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The Gulden was the currency of the states of southern Germany between 1754 and 1873. These states included Bavaria, Baden, Württemberg, Frankfurt and Hohenzollern. This specific Gulden was based on the Gulden or florin used in the Holy Roman Empire during the Late Middle Ages and Early Modern period.
Shortly after the introduction of the Conventionsthaler in 1754, various southern German states introduced the Kreuzer Landmünze. The originally planned Kreuzer (also called the Conventionskreuzer), was to have been worth 1⁄120 of a Conventionsthaler (see Austro-Hungarian Gulden), whereas the Kreuzer Landmünze was worth 1⁄144 of a Conventionsthaler (5⁄6 of a Conventionskreuzer), allowing the states to adopt a more debased currency. For accounting purposes, there was a Gulden of 60 Kreuzer Landmünze which was worth 5⁄12 of a Conventionsthaler. This Gulden (equivalent to 1⁄24 of a Cologne mark of silver) was used for accounting in southern German states and appeared on banknotes but was not issued as a coin.
This Conventionsthaler, containing 23.39 g fine silver and valued at 2.4 gulden (or 9.73 g per gulden), was superseded between 1807 and 1837 by the minting of Kronenthaler coins containing 25.71 g fine silver but valued at 2.7 gulden (or only 9.52 g per gulden), in a competitive currency depreciation between the various South German states; explained under Kronenthaler.
The situation above was only resolved by the German Customs Union and currency union of 1837 which redefined the Gulden at 1⁄24.5 Cologne mark or 9.545 g of silver. This allowed for an exchange rate of 1 3⁄4 Gulden to 1 Prussian Thaler. Coins were issued in denominations of 1⁄2 Gulden and 1 Gulden; as well as 1 Thaler and 2 Thaler (the latter also denominated as 3 1⁄2 Gulden), together with smaller pieces.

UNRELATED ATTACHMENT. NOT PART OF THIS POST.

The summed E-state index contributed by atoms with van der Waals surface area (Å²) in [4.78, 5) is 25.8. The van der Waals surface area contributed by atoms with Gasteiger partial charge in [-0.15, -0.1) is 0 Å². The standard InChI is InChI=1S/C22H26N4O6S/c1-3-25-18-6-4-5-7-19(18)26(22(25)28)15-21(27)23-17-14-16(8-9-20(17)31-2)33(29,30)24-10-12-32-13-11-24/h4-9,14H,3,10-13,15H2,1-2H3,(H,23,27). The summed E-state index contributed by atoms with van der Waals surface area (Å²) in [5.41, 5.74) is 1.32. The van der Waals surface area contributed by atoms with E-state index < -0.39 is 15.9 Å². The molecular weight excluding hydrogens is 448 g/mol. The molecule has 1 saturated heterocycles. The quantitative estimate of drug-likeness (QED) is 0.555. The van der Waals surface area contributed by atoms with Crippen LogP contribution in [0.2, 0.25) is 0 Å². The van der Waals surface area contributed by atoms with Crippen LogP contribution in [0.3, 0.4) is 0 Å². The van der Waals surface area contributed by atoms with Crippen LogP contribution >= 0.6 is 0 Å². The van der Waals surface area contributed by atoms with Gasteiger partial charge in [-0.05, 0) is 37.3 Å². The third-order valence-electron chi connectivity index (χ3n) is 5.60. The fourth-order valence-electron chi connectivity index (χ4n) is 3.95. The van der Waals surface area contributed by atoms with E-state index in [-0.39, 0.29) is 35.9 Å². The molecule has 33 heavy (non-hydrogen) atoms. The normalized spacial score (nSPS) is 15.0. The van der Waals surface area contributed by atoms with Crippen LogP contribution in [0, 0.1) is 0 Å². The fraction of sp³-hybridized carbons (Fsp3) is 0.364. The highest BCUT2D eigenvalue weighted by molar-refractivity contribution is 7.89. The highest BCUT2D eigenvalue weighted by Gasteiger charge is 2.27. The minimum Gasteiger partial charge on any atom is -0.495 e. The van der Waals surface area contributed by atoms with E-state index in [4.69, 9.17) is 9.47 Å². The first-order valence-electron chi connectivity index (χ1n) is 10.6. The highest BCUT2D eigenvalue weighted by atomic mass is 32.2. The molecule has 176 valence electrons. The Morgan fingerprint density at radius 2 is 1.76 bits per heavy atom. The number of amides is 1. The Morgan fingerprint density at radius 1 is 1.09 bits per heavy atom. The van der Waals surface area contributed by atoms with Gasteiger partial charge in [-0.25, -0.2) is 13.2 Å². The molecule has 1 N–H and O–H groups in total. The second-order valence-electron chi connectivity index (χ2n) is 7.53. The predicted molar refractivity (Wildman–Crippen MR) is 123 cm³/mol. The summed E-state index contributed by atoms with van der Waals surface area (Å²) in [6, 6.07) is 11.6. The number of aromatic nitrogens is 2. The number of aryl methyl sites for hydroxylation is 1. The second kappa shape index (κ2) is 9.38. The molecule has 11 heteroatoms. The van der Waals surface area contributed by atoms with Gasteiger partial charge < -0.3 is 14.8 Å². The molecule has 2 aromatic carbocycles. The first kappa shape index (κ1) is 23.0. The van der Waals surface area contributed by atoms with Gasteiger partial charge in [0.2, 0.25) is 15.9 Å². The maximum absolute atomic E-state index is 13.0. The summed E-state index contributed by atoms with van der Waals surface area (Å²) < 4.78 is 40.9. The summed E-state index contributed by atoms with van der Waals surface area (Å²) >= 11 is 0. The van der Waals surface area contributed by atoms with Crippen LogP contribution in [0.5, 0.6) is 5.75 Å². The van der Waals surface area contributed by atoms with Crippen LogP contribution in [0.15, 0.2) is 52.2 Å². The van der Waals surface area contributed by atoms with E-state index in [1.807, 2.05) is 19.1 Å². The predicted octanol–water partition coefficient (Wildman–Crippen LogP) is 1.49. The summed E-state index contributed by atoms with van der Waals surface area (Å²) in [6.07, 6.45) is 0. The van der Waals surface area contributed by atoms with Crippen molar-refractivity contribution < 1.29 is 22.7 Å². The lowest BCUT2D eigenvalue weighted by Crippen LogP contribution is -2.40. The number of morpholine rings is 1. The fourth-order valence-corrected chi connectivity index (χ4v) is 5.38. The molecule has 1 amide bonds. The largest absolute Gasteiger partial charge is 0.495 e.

In 1857, the Vereinsthaler was introduced with a silver content fractionally smaller than the Prussian standard. This led to a change of design for the thaler coins of southern Germany, but no changes were made to the other denominations.
Following the Unification of Germany in 1871, the newly formed German Empire adopted the Goldmark in 1873 as it began to standardise to a single currency within its borders, and chose to decimalise. One Mark, (written as 1ℳ ), was subdivided into one-hundred Pfennig (written as 100₰ ), with the mark having an exchange equal to 35 Kreuzer, as the South German Gulden began to be withdrawn over the next three years.
From 1 January 1876 the Gulden and the Kreuzer, along with all other forms of currency which existed previously in what was now the German Empire, were abolished.
(The decimal Goldmark became the only legal tender, until 4 August 1914 when the link between the Mark and gold was abandoned with the outbreak of World War I, and replaced by the Papiermark).
- Krause, Chester L.; Clifford Mishler (1991). Standard Catalog of World Coins: 1801–1991 (18th ed.). Krause Publications. ISBN 0873411501.
- Pick, Albert (1990). Standard Catalog of World Paper Money: Specialized Issues. Colin R. Bruce II and Neil Shafer (editors) (6th ed.). Krause Publications. ISBN 0-87341-149-8.
| South German currency